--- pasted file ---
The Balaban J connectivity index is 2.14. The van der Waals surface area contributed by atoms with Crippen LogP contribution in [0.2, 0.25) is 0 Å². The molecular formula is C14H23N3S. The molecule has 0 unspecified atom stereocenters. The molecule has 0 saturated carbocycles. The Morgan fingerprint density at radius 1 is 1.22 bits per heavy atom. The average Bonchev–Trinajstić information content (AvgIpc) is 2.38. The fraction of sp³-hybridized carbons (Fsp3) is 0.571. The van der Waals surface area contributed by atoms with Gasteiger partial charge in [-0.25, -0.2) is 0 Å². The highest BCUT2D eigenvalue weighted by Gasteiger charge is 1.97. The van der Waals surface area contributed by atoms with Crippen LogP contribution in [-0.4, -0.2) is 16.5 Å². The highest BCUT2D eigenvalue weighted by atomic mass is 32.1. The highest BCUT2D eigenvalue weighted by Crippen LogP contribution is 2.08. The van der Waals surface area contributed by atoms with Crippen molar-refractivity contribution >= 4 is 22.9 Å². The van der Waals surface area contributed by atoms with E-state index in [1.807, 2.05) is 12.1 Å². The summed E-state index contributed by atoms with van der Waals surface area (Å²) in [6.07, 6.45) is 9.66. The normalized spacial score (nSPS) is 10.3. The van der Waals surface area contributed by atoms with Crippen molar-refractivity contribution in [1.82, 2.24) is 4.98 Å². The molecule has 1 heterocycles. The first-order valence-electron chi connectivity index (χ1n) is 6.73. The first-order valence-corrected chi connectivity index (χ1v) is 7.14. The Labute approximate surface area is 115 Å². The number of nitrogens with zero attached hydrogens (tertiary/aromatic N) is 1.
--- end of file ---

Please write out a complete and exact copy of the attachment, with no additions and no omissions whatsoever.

The Balaban J connectivity index is 2.14. The van der Waals surface area contributed by atoms with Crippen LogP contribution in [0.2, 0.25) is 0 Å². The molecular formula is C14H23N3S. The molecule has 0 unspecified atom stereocenters. The molecule has 0 saturated carbocycles. The Morgan fingerprint density at radius 1 is 1.22 bits per heavy atom. The average Bonchev–Trinajstić information content (AvgIpc) is 2.38. The fraction of sp³-hybridized carbons (Fsp3) is 0.571. The van der Waals surface area contributed by atoms with Gasteiger partial charge in [-0.25, -0.2) is 0 Å². The highest BCUT2D eigenvalue weighted by Gasteiger charge is 1.97. The van der Waals surface area contributed by atoms with Crippen LogP contribution in [-0.4, -0.2) is 16.5 Å². The highest BCUT2D eigenvalue weighted by atomic mass is 32.1. The highest BCUT2D eigenvalue weighted by Crippen LogP contribution is 2.08. The van der Waals surface area contributed by atoms with Crippen molar-refractivity contribution >= 4 is 22.9 Å². The van der Waals surface area contributed by atoms with E-state index in [1.807, 2.05) is 12.1 Å². The summed E-state index contributed by atoms with van der Waals surface area (Å²) in [6.07, 6.45) is 9.66. The normalized spacial score (nSPS) is 10.3. The van der Waals surface area contributed by atoms with Crippen molar-refractivity contribution in [1.82, 2.24) is 4.98 Å². The molecule has 1 heterocycles. The first-order valence-electron chi connectivity index (χ1n) is 6.73. The first-order valence-corrected chi connectivity index (χ1v) is 7.14. The Labute approximate surface area is 115 Å². The number of nitrogens with zero attached hydrogens (tertiary/aromatic N) is 1.